Whether an applicant receives a high or low score may have more to do with who else was interviewed that day than the overall strength of the applicant pool, according to new research published in Psychological Science, a journal of the Association for Psychological Science.
Drawing on previous research on the gambler fallacy, Uri Simonsohn of The Wharton School of the University of Pennsylvania and Francesca Gino of Harvard Business School hypothesized that admissions interviewers would have a difficult time seeing the forest for the trees. Instead of evaluating applicants in relation to all of the applicants who had been or would be interviewed, interviewers would only consider them in the frame of applicants interviewed on that day. This phenomenon is often referred to as "narrow bracketing."
Much like gamblers bet on red after the wheel stops at black four times in a row, an interviewer bets on "bad" after she interviews four "goods" in a row; the difference in this case is that the interviewer controls the wheel.
If the interviewer expected that half of the whole pool would be recommended, she would avoid recommending more than half of the applicants she interviewed in a given day.
Simonsohn and Gino analyzed ten years of data from over 9000 MBA interviews to test their hypothesis.
As predicted, interviews earlier in the day had a negative impact on the assessments for the interviews that followed—if the interviewer had already given several high scores, the next score was likely to be lower. This held true even after various applicant characteristics and interview characteristics were taken into account.
As the average score for previous applicants increased by .75 (on a 1-5 scale), the predicted score for the next applicant dropped by about .075. This drop may seem small, but the effect is meaningful. An applicant would need about 30 more points on the GMAT, 23 more months of experience, or .23 more points in the assessment of the written application to make up for the drop. And the impact of previous scores grew stronger as the interviewer progressed through the day.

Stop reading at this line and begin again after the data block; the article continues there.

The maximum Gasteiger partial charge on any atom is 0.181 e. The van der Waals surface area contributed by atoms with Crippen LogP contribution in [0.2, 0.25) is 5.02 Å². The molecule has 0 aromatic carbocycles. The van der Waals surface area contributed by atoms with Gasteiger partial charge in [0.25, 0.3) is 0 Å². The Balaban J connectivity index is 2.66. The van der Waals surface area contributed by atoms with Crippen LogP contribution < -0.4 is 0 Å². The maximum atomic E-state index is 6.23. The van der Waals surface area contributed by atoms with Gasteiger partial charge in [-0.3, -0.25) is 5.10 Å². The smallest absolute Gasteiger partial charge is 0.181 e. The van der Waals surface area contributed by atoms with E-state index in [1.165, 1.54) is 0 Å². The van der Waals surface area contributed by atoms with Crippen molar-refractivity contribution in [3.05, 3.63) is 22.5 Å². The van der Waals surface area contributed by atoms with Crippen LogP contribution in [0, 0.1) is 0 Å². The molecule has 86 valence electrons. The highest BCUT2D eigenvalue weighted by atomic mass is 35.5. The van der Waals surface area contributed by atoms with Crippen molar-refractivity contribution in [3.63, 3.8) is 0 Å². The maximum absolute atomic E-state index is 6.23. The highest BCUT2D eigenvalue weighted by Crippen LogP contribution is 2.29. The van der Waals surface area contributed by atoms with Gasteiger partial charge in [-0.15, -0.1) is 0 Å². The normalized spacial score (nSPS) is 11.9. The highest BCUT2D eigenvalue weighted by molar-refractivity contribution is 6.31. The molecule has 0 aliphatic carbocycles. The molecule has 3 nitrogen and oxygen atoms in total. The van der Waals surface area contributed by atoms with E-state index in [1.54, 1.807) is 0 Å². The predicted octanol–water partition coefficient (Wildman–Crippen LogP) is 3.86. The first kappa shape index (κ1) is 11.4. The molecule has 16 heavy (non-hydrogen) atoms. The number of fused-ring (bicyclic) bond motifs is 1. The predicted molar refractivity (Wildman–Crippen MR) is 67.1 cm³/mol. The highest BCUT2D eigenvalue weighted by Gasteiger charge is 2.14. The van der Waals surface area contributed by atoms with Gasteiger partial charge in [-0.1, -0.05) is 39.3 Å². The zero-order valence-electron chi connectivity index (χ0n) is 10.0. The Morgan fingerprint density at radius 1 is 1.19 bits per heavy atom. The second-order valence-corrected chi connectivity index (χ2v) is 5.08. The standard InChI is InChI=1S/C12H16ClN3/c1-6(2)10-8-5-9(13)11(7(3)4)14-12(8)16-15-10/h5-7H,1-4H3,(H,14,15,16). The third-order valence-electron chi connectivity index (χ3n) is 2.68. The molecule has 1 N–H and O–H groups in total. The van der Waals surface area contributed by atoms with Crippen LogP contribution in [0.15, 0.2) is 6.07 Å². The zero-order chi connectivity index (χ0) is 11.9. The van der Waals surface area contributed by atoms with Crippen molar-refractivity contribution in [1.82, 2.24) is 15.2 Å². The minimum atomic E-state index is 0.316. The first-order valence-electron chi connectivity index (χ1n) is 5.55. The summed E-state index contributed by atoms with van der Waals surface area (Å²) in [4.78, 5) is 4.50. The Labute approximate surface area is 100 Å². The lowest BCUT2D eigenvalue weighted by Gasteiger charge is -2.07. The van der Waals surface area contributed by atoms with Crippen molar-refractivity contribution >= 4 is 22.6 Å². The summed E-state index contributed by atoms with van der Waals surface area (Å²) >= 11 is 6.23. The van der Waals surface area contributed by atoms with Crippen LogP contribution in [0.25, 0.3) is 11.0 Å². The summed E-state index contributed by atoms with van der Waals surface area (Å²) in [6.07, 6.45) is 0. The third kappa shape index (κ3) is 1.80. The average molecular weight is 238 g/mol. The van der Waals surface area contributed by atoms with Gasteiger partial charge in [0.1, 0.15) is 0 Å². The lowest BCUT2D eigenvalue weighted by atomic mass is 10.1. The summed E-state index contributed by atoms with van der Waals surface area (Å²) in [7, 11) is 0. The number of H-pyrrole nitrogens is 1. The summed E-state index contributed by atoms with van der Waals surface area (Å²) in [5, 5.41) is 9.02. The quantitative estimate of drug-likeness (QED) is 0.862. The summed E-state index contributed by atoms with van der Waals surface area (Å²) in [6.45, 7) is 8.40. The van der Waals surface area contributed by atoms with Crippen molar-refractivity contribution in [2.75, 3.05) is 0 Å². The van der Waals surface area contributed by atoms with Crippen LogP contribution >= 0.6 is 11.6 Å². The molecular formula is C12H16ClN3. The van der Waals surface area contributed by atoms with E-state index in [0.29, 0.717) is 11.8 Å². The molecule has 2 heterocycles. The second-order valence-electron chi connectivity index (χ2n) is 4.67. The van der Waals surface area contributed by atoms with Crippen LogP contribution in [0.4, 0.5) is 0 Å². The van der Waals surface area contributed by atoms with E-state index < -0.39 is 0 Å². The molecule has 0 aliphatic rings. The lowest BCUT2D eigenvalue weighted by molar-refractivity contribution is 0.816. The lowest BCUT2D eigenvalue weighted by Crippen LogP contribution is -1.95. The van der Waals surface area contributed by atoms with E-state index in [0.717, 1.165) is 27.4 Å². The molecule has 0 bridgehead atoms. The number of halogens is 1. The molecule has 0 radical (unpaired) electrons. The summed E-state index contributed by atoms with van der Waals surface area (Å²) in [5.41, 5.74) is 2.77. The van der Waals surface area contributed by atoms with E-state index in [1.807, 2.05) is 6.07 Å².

"People are averse to judging too many applicants high or low on a single day, which creates a bias against people who happen to show up on days with especially strong applicants," Simonsohn and Gino observe.
Interestingly, they found that the effect was twice as large when a rating followed a set of identical scores (e.g., 4, 4, 4), compared to a set of varied scores (e.g., 4, 3, 5) with the same average.
Simonsohn and Gino were surprised by the overall strength of their findings. "We were able to document this error with experts who have been doing the job for years, day in and day out."
They point out that these findings are relevant to many different kinds of judgments, from evaluating job candidates to approving loan applications, even choosing contestants trying out for a reality show. And because many jobs in real life involve making these subsets of judgments, the error could be more pervasive than we realize.
So, if you want to get that job, or that loan, or make it onto that reality show, you might want to make sure the strongest contenders stay home that day.
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